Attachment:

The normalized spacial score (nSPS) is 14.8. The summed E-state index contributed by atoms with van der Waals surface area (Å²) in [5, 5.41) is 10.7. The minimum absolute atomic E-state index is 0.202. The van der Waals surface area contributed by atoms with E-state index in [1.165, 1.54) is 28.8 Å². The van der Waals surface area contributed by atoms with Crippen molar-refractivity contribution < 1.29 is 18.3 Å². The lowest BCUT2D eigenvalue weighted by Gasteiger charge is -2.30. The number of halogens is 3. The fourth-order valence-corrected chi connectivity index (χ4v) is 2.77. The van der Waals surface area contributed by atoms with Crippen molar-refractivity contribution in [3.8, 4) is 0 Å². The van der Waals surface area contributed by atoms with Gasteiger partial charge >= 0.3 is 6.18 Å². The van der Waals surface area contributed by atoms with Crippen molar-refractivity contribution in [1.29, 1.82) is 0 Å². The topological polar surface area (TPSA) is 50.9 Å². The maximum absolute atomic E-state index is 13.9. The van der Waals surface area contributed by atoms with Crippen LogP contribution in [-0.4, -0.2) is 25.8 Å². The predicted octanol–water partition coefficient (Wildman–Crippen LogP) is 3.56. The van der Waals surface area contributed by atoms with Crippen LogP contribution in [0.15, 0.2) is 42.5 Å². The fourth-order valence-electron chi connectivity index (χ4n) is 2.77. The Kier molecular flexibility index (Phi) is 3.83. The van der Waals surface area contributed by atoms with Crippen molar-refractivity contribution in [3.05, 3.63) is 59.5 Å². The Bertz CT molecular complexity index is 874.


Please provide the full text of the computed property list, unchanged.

The normalized spacial score (nSPS) is 14.8. The summed E-state index contributed by atoms with van der Waals surface area (Å²) in [5, 5.41) is 10.7. The minimum absolute atomic E-state index is 0.202. The van der Waals surface area contributed by atoms with E-state index in [1.165, 1.54) is 28.8 Å². The van der Waals surface area contributed by atoms with Crippen molar-refractivity contribution < 1.29 is 18.3 Å². The lowest BCUT2D eigenvalue weighted by Gasteiger charge is -2.30. The number of halogens is 3. The fourth-order valence-corrected chi connectivity index (χ4v) is 2.77. The van der Waals surface area contributed by atoms with Crippen molar-refractivity contribution in [3.8, 4) is 0 Å². The van der Waals surface area contributed by atoms with Gasteiger partial charge >= 0.3 is 6.18 Å². The van der Waals surface area contributed by atoms with Crippen molar-refractivity contribution in [1.29, 1.82) is 0 Å². The topological polar surface area (TPSA) is 50.9 Å². The maximum absolute atomic E-state index is 13.9. The van der Waals surface area contributed by atoms with Crippen LogP contribution in [-0.4, -0.2) is 25.8 Å². The predicted octanol–water partition coefficient (Wildman–Crippen LogP) is 3.56. The van der Waals surface area contributed by atoms with Crippen LogP contribution in [0.15, 0.2) is 42.5 Å². The fourth-order valence-electron chi connectivity index (χ4n) is 2.77. The Kier molecular flexibility index (Phi) is 3.83. The van der Waals surface area contributed by atoms with Crippen molar-refractivity contribution in [3.05, 3.63) is 59.5 Å². The Bertz CT molecular complexity index is 874.